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U.S. courts have steadfastly backed TripAdvisor and its user reviews on First Amendment grounds despite the undeniable fact that a portion of its reviews are fakes.

A federal judge in Tennessee tossed out a defamation lawsuit brought against TripAdvisor by the dirtiest hotel in TripAdvisor’s 2011 Dirtiest Hotels list.

Kenneth Seaton, the owner of the Grand Resort and Convention Center in Pigeon Forge, Tennessee, with backing from UK reputation management firm Kwikchex, which wasn’t a party to the defamation suit, sought $10 million in compensatory and punitive damages from TripAdvisor.

Grand Resort topped TripAdvisor’s 2011 Dirtiest Hotels list, published in January 2011, and the owner alleged that user statements about the filth in a bathtub, for example, were malicious and hurt the property’s “excellent reputation.”

The case hinged on whether a reasonable person would consider TripAdvisor’s 2011 Dirtiest Hotels list as fact or opinion, and Judge Thomas Phillips ruled that it was clearly based on user opinion, and protected by the First Amendment’s freedom of speech provisions.

Online opinions

“It does not appear to the Court that a reasonable person could believe that TripAdvisor’s article reflected anything more than the opinions of TripAdvisor’s millions of online users,” the judge wrote. “Plaintiff has failed to plead any facts that would lead this Court to find that TripAdvisor made a statement of fact, or a statement of opinion that it intended readers to believe was based on facts.”

The judge added: “Finally, although TripAdvisor’s method of arriving at its conclusions, unverified online user reviews, is a poor evaluative metric, it is not a system sufficiently erroneous so as to be labeled ‘defamatory’ under the legal meaning of the term.”

Kwikchex to the rescue

The judge noted in his ruling that Grand Resort’s answer to TripAdvisor’s motion to dismiss the suit “relies heavily” on a deposition by Christopher Emmins, Kwikchex CEO, who testified how his company prodded the UK’s Advertising Standards Authority to bar TripAdvisor from claiming its user reviews are from real travelers.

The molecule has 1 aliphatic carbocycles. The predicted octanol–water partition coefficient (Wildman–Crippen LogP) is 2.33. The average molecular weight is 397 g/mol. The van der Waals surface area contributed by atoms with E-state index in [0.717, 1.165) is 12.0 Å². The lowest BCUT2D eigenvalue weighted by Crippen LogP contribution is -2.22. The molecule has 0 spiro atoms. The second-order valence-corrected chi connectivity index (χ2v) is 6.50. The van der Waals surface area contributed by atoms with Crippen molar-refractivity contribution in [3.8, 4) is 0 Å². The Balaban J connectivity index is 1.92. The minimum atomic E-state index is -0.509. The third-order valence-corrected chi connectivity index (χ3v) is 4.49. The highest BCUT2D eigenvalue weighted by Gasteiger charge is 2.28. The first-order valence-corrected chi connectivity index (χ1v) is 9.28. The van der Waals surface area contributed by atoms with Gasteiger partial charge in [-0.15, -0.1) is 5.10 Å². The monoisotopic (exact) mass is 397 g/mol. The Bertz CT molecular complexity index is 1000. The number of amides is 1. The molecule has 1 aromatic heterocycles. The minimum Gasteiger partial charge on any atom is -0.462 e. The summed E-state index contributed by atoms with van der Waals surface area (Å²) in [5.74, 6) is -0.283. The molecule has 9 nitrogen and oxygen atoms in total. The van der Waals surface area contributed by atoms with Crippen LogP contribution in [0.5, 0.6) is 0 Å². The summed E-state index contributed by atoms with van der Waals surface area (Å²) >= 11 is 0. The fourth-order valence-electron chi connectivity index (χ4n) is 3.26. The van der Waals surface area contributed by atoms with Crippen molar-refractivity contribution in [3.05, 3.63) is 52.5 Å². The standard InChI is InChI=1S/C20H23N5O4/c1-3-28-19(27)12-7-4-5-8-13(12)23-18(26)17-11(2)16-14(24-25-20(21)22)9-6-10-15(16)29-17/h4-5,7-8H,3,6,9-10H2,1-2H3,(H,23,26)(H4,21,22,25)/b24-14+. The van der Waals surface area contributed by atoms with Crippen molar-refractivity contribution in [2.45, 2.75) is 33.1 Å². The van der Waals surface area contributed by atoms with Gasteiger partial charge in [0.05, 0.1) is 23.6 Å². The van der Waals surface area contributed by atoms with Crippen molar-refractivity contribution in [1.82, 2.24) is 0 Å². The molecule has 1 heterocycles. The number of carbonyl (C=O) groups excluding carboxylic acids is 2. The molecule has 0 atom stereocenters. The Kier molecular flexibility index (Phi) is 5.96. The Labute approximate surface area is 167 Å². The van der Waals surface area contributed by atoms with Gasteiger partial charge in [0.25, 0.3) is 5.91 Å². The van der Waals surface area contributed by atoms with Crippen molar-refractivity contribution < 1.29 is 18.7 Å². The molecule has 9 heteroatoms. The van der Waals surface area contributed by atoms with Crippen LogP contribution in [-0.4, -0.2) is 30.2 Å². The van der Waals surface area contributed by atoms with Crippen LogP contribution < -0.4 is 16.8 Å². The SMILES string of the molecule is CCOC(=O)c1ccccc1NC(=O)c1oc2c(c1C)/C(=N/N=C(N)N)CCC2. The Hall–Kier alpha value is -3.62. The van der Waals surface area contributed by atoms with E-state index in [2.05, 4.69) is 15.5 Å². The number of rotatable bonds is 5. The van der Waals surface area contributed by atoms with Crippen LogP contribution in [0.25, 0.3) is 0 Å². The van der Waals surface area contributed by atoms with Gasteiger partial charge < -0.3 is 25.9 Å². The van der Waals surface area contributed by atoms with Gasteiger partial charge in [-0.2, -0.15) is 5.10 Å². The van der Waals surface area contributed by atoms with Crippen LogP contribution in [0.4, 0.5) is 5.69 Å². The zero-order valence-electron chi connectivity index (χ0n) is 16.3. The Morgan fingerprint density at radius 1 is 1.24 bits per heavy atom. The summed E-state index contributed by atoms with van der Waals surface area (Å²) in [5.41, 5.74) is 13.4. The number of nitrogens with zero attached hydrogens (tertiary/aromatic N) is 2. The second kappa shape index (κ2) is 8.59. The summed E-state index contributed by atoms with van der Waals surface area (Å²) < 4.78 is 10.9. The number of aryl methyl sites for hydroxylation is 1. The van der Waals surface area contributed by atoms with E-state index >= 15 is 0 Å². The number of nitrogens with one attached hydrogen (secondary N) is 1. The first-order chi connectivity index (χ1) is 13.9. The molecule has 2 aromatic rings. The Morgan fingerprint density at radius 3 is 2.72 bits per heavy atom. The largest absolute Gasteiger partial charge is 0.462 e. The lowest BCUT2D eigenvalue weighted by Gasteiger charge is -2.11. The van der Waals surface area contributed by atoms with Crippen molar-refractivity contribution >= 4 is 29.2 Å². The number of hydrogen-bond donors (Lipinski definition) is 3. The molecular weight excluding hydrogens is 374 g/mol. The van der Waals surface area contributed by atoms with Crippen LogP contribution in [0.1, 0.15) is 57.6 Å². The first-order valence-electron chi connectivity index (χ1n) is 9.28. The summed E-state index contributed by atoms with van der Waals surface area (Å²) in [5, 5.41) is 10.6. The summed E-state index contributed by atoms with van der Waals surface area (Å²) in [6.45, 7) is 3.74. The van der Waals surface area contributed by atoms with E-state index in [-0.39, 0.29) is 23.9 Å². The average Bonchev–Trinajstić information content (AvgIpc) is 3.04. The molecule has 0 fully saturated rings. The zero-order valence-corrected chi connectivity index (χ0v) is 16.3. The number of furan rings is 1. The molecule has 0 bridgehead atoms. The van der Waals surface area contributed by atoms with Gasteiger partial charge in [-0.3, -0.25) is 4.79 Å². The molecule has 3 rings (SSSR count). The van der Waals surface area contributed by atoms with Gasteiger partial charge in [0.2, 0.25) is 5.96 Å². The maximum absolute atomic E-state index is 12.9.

“… while the ASA prohibited TripAdvisor from claiming that all of its reviews were trustworthy, its study only affirms TripAdvisor’s assertion that it is clear from their website that the reviews are just that: users’ opinions,” the judge wrote. “Whether or not the reviews are from real travelers is irrelevant to the question of whether TripAdvisor insinuated that its ‘2011 Dirtiest Hotels’ list was based on anything other than opinion evidence.”

What the ruling means is that online review writers’ opinions are protected speech, and that lists such as the Dirtiest Hotels — or, in theory, a list of the 10 worst flight-booking apps, for that matter — should be considered opinion, not fact, and aren’t defamatory when they take companies to task.

Kwikchex has been spearheading opposition to TripAdvisor and its 75 million reviews and opinions, even though major hotel chains see the value in the reviews for their customers and use them on their websites.

Room Key and major hotel chains

For example, Room Key, the hotel website founded by Choice, Hilton, Hyatt, InterContinental, Wyndham and Marriott hotels, uses TripAdvisor user reviews on

And, the ruling is a green light for TripAdvisor to keep doing what it is doing — at least in the U.S. However, after publishing its Dirtiest Hotels list from 2006 to 2011, TripAdvisor, facing heat from companies such as Kwikchex, abandoned the practice in 2012.

The ruling dismissing Grand Resort’s defamation suit against TripAdvisor was made August 22, although it hasn’t been widely publicized. Grand Resort last month filed an appeal of the ruling.

Following is the full text of the ruling dismissing the Grand Resort defamation lawsuit:

Download (PDF, 99KB)

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Tags: tripadvisor, ugc

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